There is no talk of that and the hundreds of thousands of lives which the imperialist adventure cost.
    I regret having to recall those events when another great risk is hovering over the Arab peoples, because they are not resigned to continue being the victims of plunder and oppression.
    The Revolution in the Arab world so much feared by the United States and NATO is that of those who lack all rights in the face of those who flaunt all privileges, and thus is destined to be more profound than the one unleashed in Europe in 1789 with the storming of the Bastille.
    Not even Louis XIV, when he proclaimed that he was the state, possessed the privileges of King Abdullah bin Abdul-Aziz of Saudi Arabia and far less the vast wealth that lies below the surface of that almost desert country, where yankee transnationals determine the extraction and thus the price of oil in the world.
    When the Libyan crisis began, extraction in Saudi Arabia rose to one million barrels a day at minimum cost and, in consequence, by those means alone, the income of that country and those who control it has risen to one billon dollars a day.
    No one should imagine that the Saudi people are swimming in money. There are moving accounts of the living conditions of many construction workers and those in other sectors obliged to work 13 to 14 hours a day for paltry wages.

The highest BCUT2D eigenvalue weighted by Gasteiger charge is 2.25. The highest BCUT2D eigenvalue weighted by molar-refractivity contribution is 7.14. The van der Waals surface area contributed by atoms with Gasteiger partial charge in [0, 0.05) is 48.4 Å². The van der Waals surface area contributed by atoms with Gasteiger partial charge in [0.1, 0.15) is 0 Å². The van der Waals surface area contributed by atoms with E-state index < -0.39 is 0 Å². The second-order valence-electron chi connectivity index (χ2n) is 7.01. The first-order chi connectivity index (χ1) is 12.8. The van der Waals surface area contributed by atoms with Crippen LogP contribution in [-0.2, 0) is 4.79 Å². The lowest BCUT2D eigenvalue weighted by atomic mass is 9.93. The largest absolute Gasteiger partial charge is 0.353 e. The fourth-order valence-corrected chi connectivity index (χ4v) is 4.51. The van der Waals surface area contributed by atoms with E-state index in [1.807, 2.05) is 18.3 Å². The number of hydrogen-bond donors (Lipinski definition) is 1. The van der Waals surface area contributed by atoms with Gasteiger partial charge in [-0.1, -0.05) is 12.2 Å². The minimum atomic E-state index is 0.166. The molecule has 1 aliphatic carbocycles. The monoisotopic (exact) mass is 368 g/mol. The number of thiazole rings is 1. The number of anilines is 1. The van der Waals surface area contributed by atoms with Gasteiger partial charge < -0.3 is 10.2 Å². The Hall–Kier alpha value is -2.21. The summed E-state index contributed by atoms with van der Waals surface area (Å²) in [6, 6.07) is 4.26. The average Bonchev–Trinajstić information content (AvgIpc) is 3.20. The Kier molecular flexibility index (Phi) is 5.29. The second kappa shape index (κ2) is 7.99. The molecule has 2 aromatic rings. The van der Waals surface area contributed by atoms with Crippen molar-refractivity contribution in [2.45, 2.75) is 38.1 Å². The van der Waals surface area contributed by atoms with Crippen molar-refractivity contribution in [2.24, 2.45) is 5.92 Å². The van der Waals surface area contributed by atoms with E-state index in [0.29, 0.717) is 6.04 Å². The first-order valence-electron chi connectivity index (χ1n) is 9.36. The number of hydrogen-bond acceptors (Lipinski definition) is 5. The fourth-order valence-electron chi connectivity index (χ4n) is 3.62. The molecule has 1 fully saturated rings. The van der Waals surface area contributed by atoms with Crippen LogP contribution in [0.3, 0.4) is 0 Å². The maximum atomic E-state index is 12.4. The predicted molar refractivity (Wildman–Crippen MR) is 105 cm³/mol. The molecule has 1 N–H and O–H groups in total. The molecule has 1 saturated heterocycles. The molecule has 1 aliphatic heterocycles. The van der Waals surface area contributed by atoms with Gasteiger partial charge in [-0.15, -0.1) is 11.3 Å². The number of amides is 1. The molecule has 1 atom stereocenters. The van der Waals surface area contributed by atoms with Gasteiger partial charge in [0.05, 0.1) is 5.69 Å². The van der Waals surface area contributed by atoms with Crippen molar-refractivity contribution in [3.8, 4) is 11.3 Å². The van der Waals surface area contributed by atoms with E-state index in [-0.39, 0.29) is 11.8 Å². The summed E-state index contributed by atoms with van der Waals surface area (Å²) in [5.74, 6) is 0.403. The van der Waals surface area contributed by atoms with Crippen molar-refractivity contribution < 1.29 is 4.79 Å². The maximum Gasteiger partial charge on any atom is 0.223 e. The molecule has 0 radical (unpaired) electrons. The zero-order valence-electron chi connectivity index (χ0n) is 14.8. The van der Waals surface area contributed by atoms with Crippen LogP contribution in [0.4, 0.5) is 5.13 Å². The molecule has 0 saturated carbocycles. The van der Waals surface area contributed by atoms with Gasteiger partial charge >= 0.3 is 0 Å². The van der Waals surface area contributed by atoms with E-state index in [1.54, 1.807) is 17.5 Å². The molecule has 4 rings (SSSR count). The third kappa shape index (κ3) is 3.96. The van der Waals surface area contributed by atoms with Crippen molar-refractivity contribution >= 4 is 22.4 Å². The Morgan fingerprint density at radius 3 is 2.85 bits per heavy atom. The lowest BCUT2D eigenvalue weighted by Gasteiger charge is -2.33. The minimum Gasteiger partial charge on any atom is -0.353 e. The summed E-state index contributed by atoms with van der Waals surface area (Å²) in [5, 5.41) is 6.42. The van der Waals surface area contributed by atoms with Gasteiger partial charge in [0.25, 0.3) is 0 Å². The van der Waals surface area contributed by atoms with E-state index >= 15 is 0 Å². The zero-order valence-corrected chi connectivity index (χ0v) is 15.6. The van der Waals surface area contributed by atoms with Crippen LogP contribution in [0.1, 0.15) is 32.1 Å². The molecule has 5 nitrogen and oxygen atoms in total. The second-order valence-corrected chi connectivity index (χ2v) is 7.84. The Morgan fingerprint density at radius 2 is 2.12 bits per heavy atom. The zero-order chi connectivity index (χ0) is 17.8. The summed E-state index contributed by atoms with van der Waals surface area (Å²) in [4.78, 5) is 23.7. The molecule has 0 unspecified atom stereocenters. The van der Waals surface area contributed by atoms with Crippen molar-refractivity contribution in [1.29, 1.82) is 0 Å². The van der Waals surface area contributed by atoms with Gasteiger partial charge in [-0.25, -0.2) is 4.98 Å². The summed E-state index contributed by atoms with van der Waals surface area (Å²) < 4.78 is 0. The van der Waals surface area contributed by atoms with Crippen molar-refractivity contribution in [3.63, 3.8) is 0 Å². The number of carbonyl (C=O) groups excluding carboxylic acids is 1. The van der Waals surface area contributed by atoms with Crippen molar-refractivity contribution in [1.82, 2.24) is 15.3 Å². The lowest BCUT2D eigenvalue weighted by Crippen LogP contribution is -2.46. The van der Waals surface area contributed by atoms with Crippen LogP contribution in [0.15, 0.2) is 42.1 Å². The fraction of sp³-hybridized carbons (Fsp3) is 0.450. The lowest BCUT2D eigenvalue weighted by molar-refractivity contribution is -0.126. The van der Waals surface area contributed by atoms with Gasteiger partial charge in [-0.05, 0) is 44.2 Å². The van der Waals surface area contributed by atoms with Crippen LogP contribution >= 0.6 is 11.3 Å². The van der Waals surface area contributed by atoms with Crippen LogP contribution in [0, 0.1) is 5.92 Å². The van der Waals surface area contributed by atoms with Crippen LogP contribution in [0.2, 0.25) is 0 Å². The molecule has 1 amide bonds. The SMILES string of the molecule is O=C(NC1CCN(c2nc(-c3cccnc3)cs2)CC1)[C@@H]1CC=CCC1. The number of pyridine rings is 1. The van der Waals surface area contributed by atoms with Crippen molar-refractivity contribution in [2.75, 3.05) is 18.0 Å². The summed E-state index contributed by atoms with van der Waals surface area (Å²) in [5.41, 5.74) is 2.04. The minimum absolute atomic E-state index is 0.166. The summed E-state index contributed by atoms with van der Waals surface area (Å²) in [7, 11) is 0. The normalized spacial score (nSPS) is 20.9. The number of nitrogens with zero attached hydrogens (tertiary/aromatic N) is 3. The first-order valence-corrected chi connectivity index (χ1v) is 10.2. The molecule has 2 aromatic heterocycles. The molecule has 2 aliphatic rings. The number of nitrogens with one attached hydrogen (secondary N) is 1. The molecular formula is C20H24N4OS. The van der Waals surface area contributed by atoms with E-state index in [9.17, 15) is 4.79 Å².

Shocked by the revolutionary wave which is shaking the prevalent system of plunder, in the wake of what took place with workers in Egypt and Tunisia, but also unemployed youth in Jordan, the occupied territories of Palestine, Yemen and even Bahrain and the Arab Emirates with higher per capita income, the upper echelons of the Saudi hierarchy has been impacted by the events.
    As opposed to other times, today the Arab peoples receive almost instantaneous information on events, albeit exceptionally manipulated.
    The worst thing for the status quo of the privileged sectors is that these persistent events are coinciding with a considerable increase in food prices and the devastating impact of climate change, while the United States, the largest producer of corn in the world, is wasting 40% of that product and a significant part of soy production on biofuels to feed automobiles. Lester Brown, the best informed American ecologist in the world on agricultural products, can surely give us an idea of the current food situation.